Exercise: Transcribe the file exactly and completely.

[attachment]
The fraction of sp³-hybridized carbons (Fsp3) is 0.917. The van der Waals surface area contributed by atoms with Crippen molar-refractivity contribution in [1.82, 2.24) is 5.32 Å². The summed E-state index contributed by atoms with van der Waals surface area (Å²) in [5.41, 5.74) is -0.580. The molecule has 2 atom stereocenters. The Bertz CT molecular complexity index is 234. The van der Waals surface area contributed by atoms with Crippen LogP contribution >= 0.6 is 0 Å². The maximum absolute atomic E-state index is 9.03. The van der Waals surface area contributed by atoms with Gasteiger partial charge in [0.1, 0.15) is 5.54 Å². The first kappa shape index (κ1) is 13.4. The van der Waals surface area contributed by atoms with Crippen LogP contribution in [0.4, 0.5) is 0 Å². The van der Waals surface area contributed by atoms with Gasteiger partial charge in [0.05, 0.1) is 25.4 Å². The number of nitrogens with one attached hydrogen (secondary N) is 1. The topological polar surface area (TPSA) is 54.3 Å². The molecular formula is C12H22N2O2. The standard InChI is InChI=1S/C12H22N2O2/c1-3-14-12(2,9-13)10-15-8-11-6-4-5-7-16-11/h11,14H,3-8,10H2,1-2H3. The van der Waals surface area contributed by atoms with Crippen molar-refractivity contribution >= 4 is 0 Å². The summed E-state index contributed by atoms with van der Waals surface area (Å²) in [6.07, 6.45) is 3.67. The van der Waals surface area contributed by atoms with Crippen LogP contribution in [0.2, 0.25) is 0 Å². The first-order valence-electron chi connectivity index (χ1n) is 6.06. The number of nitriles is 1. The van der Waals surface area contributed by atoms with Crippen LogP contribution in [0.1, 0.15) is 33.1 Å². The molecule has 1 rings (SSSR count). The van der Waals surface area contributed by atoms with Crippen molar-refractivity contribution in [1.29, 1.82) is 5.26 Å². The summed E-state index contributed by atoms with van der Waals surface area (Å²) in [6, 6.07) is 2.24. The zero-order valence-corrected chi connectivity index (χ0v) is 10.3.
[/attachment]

The fraction of sp³-hybridized carbons (Fsp3) is 0.917. The van der Waals surface area contributed by atoms with Crippen molar-refractivity contribution in [1.82, 2.24) is 5.32 Å². The summed E-state index contributed by atoms with van der Waals surface area (Å²) in [5.41, 5.74) is -0.580. The molecule has 2 atom stereocenters. The Bertz CT molecular complexity index is 234. The van der Waals surface area contributed by atoms with Crippen LogP contribution >= 0.6 is 0 Å². The maximum absolute atomic E-state index is 9.03. The van der Waals surface area contributed by atoms with Gasteiger partial charge in [0.1, 0.15) is 5.54 Å². The first kappa shape index (κ1) is 13.4. The van der Waals surface area contributed by atoms with Crippen LogP contribution in [0.4, 0.5) is 0 Å². The van der Waals surface area contributed by atoms with Gasteiger partial charge in [0.05, 0.1) is 25.4 Å². The number of nitrogens with one attached hydrogen (secondary N) is 1. The topological polar surface area (TPSA) is 54.3 Å². The molecular formula is C12H22N2O2. The standard InChI is InChI=1S/C12H22N2O2/c1-3-14-12(2,9-13)10-15-8-11-6-4-5-7-16-11/h11,14H,3-8,10H2,1-2H3. The van der Waals surface area contributed by atoms with Crippen molar-refractivity contribution >= 4 is 0 Å². The summed E-state index contributed by atoms with van der Waals surface area (Å²) in [6.07, 6.45) is 3.67. The van der Waals surface area contributed by atoms with Crippen LogP contribution in [0.2, 0.25) is 0 Å². The first-order valence-electron chi connectivity index (χ1n) is 6.06. The number of nitriles is 1. The van der Waals surface area contributed by atoms with Crippen LogP contribution in [0.1, 0.15) is 33.1 Å². The molecule has 1 rings (SSSR count). The van der Waals surface area contributed by atoms with Crippen molar-refractivity contribution in [1.29, 1.82) is 5.26 Å². The summed E-state index contributed by atoms with van der Waals surface area (Å²) in [6, 6.07) is 2.24. The zero-order valence-corrected chi connectivity index (χ0v) is 10.3.